At the same time, a survey plan was developed that would cover as much of Afghanistan as possible. With mountain peaks as high as 20,000 feet, the operation was limited by the necessity of maintaining ground clearance from hostile fire. All told, the NP-3D flew 40 missions over a period of 10 weeks, totalling 226 hours over the country and mapping approximately two-thirds of the nation.
As it happened, the safest place to be was in the air. The NP-3D was never fired on, but, said Herring, "on the ground, Kandujar was a very busy place while we were there."
The result of this detailed mapping is that, according to Herring, "if you look at a spot on the ground, you can look at various levels of information for that one spot, where in the past you'd have a map from one effort, then a map from another effort, and maybe a map from a third. The airplane would not have been in the same place for all three, and they may have each been done 20 years apart."
Without GPS, which was invented by NRL in the 1960s, the project would have been virtually impossible, said Brozena. "We can position the airplane very precisely – to within a couple of inches."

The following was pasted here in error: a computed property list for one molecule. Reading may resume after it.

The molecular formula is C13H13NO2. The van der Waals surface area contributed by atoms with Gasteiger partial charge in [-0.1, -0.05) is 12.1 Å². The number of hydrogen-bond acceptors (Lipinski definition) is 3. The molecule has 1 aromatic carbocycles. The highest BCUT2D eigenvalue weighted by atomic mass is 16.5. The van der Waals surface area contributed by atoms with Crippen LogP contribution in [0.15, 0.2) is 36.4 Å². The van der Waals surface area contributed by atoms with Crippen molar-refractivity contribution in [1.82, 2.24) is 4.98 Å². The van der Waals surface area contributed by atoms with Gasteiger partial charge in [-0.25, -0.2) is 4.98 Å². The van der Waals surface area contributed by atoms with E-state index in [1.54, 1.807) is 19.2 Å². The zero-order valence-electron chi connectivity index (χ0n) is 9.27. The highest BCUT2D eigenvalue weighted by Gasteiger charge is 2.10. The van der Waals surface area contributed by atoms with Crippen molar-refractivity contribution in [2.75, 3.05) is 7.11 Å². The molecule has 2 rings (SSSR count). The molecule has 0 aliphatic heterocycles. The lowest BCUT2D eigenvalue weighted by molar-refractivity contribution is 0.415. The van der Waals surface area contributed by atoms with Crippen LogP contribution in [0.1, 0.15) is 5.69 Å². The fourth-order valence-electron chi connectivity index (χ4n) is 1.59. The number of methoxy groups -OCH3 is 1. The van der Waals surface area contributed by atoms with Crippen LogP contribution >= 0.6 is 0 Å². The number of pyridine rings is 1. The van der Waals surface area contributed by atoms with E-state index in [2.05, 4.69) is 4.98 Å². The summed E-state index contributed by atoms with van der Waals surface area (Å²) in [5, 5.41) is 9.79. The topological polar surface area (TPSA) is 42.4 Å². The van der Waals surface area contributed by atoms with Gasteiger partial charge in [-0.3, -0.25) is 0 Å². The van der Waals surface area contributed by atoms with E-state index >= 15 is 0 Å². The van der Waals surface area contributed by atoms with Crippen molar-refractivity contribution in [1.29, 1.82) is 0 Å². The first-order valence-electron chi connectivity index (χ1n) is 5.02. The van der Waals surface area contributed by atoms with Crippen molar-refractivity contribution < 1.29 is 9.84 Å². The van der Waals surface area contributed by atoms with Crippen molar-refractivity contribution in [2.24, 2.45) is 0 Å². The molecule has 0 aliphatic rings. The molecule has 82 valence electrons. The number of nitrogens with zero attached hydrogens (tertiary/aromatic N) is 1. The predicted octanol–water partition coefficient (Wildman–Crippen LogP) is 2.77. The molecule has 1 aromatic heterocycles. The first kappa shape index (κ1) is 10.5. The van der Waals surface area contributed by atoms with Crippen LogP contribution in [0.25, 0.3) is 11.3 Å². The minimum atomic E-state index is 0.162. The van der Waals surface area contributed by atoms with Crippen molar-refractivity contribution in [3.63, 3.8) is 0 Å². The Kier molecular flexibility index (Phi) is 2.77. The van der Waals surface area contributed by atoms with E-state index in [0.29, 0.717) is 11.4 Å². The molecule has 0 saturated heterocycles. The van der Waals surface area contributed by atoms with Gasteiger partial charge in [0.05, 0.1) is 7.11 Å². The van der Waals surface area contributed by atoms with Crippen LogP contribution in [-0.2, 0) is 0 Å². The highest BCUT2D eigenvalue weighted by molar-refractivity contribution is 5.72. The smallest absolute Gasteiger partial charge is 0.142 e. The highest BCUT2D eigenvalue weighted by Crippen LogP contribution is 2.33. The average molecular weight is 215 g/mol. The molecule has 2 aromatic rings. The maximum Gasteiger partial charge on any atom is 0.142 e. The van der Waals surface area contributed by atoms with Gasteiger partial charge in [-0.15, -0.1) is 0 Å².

All told, the survey collected 50 terabytes (a terabyte equals 1,000 gigabytes) of data, much of which is yet to be processed. "The final delivery of gravity and magnetics will be in two-three months," Brozema said. "The rest will take longer because there's more of it. We'll be working on this for quite some time."
VXS-1 aircrew members returned home to NAS Patuxent River, Maryland August 28, and when Afghan President Hamid Karzai visited Secretary of Defense Donald Rumsfeld and Joint Chiefs Chairman Marine Corps Gen. Peter Pace, at the Pentagon in late September, Brozena and Herring presented him with an image of Afghanistan's Kazaki Dam generated from the mapping survey, as well as a flag in commemoration of the project.